Irish Sailing Association hope new tack will bring calmer waters

Proposals see governing body taking fresh approach to better serve clubs and sailors

Alex Thomson, skipper of Hugo Boss, dismasted off Brazil.

Alex Thomson, skipper of Hugo Boss, dismasted off Brazil.

 

Two years after a putsch against the Irish Sailing Association (ISA) a new five-year strategic plan has put the association on a new tack. It comes at a time when Ireland’s 100 yacht clubs are seeking a much needed lift.

If nothing else the blueprint serves as written confirmation the ISA no longer sees itself purely in a “national governing body” role but in the same boat as the clubs and classes it was set up to serve.

The plan is based on the views that were put to a “Strategic Review Group” in 2013 that assessed how the association needed to adjust to better serve the sport.

Underlying principle

Neil Murphy

It’s still just a plan on paper – not yet on water – and for this master plan to work it must first get the buy-in of a 17,000-plus strong sailing community, spread across a network of clubs on lakes, rivers and around the coast.

It’s a major step forward on previous strategic plans but Murphy warns “it can only work if there is a joint commitment between the clubs and the association”.

That should be easier to achieve now some former ISA ambitions have been thrown overboard but clubs will nevertheless be justified in asking if the new plan is just a consolidation of much of the work that the ISA say they currently do.

Next week, the ISA lays out its stall at a series of regional meetings, the first of which is in Dun Laoghaire at the Royal St George Yacht Club on Wednesday. Other meetings are scheduled for Cork and Galway. The aim is to adopt the plan at the agm in March.

Murphy says: “There will be a renewed emphasis on utilising the input of volunteers to harness the skills and knowledge of active sailors so that the ISA can evolve.”

The association lost a quarter of its members in the recession and key yacht clubs are still in choppy financial waters.

A massive fall off of junior sailors also presented an inconvenient truth that problems lay not with the children but with the paucity of guidance for newcomers.

The over elaborate structure of ISA training courses and the difficulties of qualifying, retaining and upskilling instructors was a widespread complaint when the ISA’s Review Group conducted their research. Strategies to resolve those problems are proposed in the plan.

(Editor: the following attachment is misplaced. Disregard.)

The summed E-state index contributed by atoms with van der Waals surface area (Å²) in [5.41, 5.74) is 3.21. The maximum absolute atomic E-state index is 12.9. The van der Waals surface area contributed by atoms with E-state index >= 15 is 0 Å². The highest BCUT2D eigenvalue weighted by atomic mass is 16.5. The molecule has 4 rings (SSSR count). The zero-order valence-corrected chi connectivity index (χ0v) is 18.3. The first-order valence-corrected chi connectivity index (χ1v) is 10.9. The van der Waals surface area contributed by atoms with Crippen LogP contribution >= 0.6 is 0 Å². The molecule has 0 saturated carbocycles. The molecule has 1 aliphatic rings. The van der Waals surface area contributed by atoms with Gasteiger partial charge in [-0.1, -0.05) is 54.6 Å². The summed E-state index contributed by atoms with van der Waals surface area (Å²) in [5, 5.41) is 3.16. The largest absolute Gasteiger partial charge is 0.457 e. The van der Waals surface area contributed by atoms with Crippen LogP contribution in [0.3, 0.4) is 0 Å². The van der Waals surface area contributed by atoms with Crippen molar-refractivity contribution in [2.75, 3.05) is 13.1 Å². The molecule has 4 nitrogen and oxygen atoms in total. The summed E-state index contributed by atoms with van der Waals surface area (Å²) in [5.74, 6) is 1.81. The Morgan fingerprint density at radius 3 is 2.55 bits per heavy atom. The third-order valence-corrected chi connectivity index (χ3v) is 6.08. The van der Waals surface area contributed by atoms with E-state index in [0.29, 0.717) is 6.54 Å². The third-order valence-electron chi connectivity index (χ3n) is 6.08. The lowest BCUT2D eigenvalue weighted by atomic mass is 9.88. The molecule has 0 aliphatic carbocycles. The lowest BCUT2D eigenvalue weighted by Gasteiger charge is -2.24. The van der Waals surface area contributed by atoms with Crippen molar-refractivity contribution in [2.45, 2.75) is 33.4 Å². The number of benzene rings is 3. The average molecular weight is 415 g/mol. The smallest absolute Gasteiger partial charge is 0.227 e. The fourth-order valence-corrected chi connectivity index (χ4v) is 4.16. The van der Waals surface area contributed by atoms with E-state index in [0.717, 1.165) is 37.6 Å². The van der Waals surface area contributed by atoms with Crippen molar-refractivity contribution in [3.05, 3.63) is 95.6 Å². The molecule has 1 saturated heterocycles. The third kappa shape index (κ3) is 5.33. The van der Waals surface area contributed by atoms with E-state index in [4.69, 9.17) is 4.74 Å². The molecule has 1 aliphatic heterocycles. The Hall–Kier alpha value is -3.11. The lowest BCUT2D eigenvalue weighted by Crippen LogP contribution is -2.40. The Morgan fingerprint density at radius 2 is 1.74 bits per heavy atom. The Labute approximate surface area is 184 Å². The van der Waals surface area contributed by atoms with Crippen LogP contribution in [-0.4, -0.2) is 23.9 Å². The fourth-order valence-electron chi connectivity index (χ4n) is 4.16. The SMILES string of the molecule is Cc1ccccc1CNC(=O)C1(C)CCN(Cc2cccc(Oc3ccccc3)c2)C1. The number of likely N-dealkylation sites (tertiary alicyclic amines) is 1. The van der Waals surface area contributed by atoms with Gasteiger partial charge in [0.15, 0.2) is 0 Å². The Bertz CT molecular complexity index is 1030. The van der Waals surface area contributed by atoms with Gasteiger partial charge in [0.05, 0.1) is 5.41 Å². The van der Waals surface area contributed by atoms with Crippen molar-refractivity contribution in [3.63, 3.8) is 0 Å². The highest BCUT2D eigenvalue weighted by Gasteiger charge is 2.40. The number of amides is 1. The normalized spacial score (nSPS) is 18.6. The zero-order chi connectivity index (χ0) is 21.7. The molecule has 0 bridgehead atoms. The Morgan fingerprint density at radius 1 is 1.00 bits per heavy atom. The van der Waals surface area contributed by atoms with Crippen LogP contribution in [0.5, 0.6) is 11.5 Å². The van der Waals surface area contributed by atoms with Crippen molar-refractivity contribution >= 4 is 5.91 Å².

Avoidance of clashes

Only this week Royal Cork announced a new 2015 “dinghy fest” regatta, a major small-boat fixture on the south coast for August 20th. A date that clashes with the east coast’s Laser National Championships off Dun Laoghaire.

In offshore news, a one-time massive 60-mile lead is no consolation to Alex Thomson and Pepe Ribes, joint-skippers of the IMOCA 60 Hugo Boss that was leading the non-stop Barcelona World Race until a dismasting on Wednesday evening. Two weeks into the race, the yacht was reaching in moderate conditions when it suffered rig failure.

Now clearly out of the race, the British-Spanish pairing are headed for nearest landfall that is likely to be Salvador de Bahia in Brazil, a significant distance from the boat’s current position.

The Irish Times Logo
Commenting on The Irish Times has changed. To comment you must now be an Irish Times subscriber.
SUBSCRIBE
GO BACK
Error Image
The account details entered are not currently associated with an Irish Times subscription. Please subscribe to sign in to comment.
Comment Sign In

Forgot password?
The Irish Times Logo
Thank you
You should receive instructions for resetting your password. When you have reset your password, you can Sign In.
The Irish Times Logo
Please choose a screen name. This name will appear beside any comments you post. Your screen name should follow the standards set out in our community standards.
Screen Name Selection

Hello

Please choose a screen name. This name will appear beside any comments you post. Your screen name should follow the standards set out in our community standards.

The Irish Times Logo
Commenting on The Irish Times has changed. To comment you must now be an Irish Times subscriber.
SUBSCRIBE
Forgot Password
Please enter your email address so we can send you a link to reset your password.

Sign In

Your Comments
We reserve the right to remove any content at any time from this Community, including without limitation if it violates the Community Standards. We ask that you report content that you in good faith believe violates the above rules by clicking the Flag link next to the offending comment or by filling out this form. New comments are only accepted for 3 days from the date of publication.